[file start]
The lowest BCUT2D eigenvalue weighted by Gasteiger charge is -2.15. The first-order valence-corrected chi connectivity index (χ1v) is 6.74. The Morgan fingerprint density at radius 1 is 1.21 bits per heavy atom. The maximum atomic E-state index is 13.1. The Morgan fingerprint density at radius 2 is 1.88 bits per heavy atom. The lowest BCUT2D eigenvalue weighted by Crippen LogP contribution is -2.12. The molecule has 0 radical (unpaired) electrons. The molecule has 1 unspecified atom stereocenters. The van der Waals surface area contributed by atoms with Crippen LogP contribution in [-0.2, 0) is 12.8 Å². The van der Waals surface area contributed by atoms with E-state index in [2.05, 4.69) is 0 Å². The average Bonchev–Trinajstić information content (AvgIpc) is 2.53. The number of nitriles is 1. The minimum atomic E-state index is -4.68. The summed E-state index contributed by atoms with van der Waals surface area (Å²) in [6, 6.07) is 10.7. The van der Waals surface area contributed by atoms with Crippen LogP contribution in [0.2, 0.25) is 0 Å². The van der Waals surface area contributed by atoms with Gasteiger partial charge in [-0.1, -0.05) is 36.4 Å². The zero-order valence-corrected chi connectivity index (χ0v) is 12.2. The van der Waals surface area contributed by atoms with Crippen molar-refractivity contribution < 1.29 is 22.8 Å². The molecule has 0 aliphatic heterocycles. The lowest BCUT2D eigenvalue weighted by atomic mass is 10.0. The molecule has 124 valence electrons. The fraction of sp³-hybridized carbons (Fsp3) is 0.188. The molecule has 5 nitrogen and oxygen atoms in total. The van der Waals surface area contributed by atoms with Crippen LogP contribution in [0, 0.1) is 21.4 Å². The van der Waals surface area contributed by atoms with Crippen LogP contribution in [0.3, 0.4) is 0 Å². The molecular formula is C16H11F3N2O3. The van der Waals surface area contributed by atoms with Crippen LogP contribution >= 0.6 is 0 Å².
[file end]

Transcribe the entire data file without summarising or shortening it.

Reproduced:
The lowest BCUT2D eigenvalue weighted by Gasteiger charge is -2.15. The first-order valence-corrected chi connectivity index (χ1v) is 6.74. The Morgan fingerprint density at radius 1 is 1.21 bits per heavy atom. The maximum atomic E-state index is 13.1. The Morgan fingerprint density at radius 2 is 1.88 bits per heavy atom. The lowest BCUT2D eigenvalue weighted by Crippen LogP contribution is -2.12. The molecule has 0 radical (unpaired) electrons. The molecule has 1 unspecified atom stereocenters. The van der Waals surface area contributed by atoms with Crippen LogP contribution in [-0.2, 0) is 12.8 Å². The van der Waals surface area contributed by atoms with E-state index in [2.05, 4.69) is 0 Å². The average Bonchev–Trinajstić information content (AvgIpc) is 2.53. The number of nitriles is 1. The minimum atomic E-state index is -4.68. The summed E-state index contributed by atoms with van der Waals surface area (Å²) in [6, 6.07) is 10.7. The van der Waals surface area contributed by atoms with Crippen LogP contribution in [0.2, 0.25) is 0 Å². The van der Waals surface area contributed by atoms with Gasteiger partial charge in [-0.1, -0.05) is 36.4 Å². The zero-order valence-corrected chi connectivity index (χ0v) is 12.2. The van der Waals surface area contributed by atoms with Crippen molar-refractivity contribution < 1.29 is 22.8 Å². The molecule has 0 aliphatic heterocycles. The lowest BCUT2D eigenvalue weighted by atomic mass is 10.0. The molecule has 124 valence electrons. The fraction of sp³-hybridized carbons (Fsp3) is 0.188. The molecule has 5 nitrogen and oxygen atoms in total. The van der Waals surface area contributed by atoms with Crippen LogP contribution in [0, 0.1) is 21.4 Å². The van der Waals surface area contributed by atoms with Crippen LogP contribution in [0.3, 0.4) is 0 Å². The molecular formula is C16H11F3N2O3. The van der Waals surface area contributed by atoms with Crippen LogP contribution >= 0.6 is 0 Å².